self employment in Switzerland

Part-time self-employed in Switzerland. What you need to pay attention to

In addition to a permanent employment, many people in Switzerland are also self-employed. What should you watch out for in order to avoid conflicts with your employer?

Many employees dream of self-employment. However, as the loss of a regular income poses a high risk, it is advisable to pursue self-employment as a secondary activity at first.

A part-time living as a self-employed is not only allowed in Switzerland, but also increasingly popular.

Non-competition and job performance

In general, you have to make sure that your self-employed job does not compete with your employer or negatively affect your performance at work. This is regulated by the law as follows:

Duty of loyalty: The loyalty obligation is regulated in Art. 321a OR. It states that you must not compete with your employer and negatively affect his interests. So make sure, for example, that you are not working on the same market as a sideline or even take over customers from your employer.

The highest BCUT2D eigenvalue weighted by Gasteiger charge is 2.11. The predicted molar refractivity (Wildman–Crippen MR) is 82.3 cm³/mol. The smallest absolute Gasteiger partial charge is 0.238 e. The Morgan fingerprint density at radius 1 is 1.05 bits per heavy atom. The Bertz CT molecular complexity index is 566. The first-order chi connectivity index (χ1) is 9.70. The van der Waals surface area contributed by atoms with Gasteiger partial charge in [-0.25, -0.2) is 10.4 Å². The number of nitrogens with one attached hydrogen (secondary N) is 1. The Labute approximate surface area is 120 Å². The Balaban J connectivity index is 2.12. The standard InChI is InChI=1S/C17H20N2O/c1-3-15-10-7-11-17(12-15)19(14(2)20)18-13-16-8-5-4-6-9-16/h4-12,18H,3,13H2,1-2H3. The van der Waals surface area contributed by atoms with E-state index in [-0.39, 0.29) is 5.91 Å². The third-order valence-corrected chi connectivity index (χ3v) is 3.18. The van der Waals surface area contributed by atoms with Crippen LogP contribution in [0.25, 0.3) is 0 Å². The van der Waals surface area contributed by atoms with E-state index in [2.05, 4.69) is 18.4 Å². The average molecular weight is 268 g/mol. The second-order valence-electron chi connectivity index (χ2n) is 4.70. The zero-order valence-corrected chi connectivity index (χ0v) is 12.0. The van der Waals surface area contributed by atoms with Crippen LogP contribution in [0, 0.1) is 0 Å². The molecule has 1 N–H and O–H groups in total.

Rest time: The law prescribes a daily rest period of at least eleven consecutive hours (see Art. 15a ArG). Therefore, you should avoid engaging in self-employment for long hours after work.

Working hours: The maximum weekly working hours are regulated in Art. 9 ArG. For workers in industrial companies, office staff and some other employees, 45 hours per week apply. For all other employees it is 50 hours.

Before you decide to run a part-time business, you should take a close look at your own employment contract and discuss it with your supervisor in order to avoid future conflicts. Also a written confirmation from your employer could serve you well.

Sole proprietorship (Einzelunternehmen ): ideal for a self-employed

We are UB flexi group

UB flexi group supports you in your step towards independence. Numerous people have already happily founded their own company with us. We recommend self-employed people to start with a sole proprietorship, as this can be set up quickly and involves only a few bureaucratic obstacles. If you prefer to avoid an unlimited personal liability, we recommend a limited liability company (GmbH ) or a public limited company (Aktiengesellschaft).